The story (and again, there really is just one story) is a bit better. Darth Malak is one of the Sith, evil Jedi (like Medieval knights with magic… in the future with laser swords!). He is trying to conquer the galaxy. That part isn’t very original. But he has a mysterious means of producing his infinite war fleet, and it is investigating that where more of the plot comes from. That, and learning about your character’s destiny. Come to think of it, the plot twist might be the most memorable thing about the game: outside of that, the plot is mostly a standard “find and defeat the villains whom want to conquer the galaxy” deal. I cannot even say the villains are that interesting. All of them are painted the same shade of evil. It’s just a few of them get an extra coat.
Beside the Sith, the plot also revolves around the machinations of an ancient race of people whom existed before the Republic. This part of the plot does eventually get resolved, but it is unsatisfactorily dealt with. The game leaves a lot of mysteries behind, bringing up important matters, then brushing them under the carpet at the end.
At least the pacing is good. I will give it that. The game is relatively short, all things considered, and that works out in its favor. It gives the player a journey, which feels like a short tour of the Star Wars galaxy, and then gives them their final battle. The dungeons are really short, too.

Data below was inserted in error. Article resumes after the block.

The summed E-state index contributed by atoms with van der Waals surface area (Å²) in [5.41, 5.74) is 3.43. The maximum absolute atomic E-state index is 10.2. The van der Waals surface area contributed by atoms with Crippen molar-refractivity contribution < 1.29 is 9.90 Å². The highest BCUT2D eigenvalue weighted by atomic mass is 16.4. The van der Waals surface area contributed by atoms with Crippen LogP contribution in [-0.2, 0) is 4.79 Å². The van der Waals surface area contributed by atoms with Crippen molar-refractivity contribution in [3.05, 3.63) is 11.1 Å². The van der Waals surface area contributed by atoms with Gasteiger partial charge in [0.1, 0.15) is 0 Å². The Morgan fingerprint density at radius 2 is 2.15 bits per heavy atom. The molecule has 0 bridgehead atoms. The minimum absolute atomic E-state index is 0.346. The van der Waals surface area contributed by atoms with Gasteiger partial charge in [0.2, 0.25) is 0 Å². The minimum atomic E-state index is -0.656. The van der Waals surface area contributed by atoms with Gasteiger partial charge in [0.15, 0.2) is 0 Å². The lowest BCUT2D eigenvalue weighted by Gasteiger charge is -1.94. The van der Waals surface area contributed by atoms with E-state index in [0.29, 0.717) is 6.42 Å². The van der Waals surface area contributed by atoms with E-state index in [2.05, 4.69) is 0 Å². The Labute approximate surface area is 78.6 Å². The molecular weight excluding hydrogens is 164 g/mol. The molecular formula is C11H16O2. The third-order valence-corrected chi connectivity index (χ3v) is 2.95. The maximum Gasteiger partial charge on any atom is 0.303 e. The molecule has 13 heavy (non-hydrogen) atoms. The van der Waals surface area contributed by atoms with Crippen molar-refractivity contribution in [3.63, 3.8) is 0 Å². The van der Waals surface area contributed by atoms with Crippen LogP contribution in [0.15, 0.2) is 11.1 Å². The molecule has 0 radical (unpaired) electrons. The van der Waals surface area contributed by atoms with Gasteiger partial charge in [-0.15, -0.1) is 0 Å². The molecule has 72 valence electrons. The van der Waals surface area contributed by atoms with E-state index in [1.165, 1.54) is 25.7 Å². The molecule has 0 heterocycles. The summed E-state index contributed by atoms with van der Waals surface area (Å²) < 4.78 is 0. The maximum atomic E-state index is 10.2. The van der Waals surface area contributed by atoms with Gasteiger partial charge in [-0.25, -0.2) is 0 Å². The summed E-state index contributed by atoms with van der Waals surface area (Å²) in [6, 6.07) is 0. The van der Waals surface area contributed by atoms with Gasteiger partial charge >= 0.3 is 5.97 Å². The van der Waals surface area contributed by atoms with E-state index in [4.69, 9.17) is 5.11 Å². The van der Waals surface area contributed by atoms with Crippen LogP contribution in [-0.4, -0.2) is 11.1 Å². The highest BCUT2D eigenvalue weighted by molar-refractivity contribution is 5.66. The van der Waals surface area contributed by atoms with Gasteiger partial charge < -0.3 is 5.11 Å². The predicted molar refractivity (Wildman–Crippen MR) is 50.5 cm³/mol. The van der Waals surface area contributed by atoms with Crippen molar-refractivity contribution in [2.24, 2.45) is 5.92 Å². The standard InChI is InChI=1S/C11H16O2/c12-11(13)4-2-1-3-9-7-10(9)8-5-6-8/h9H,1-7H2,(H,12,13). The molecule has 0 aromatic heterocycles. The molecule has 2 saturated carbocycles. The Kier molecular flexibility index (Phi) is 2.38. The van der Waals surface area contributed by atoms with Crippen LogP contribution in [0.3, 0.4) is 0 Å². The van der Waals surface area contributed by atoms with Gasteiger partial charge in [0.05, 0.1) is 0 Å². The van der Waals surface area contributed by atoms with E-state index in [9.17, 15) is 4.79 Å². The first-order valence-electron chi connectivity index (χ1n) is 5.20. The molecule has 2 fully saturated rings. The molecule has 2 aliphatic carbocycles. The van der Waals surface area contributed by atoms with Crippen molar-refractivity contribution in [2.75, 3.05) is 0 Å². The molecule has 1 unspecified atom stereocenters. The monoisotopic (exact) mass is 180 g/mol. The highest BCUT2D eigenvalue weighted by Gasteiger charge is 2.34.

The overall schemes of RPGs aren’t that impressive, usually. It is the mini-stories that have to pick up the slack. Most of the party members have side-quests that let the player get to know the characters better, feel for them, and to be honest, most of the party members are three-dimensional. Except T3-H4, an R2-D2 stand-in who just takes up space and hacks computers. It’s not as cool as you think. He doesn’t even speak. Unlike most characters whom speak in other languages, T3-H4’s dialogue is never translated.
Speaking of which, all of the dialogue in this game is voice-acted: a definite plus. Even cooler, there are a bunch of alien races that speak in their own tongues, which lends the game an air of authenticity.
The game is an excellent representation of the Star Wars universe, at least from what I know of it. I am not very familiar with the Expanded Universe, but there is a lot of opportunity to learn about the culture of various alien species, their worlds, and the different organizations running around. There are hints of more things, too; stories told by NPCs, or items that once belonged to legendary figures, so the game feels like a real universe.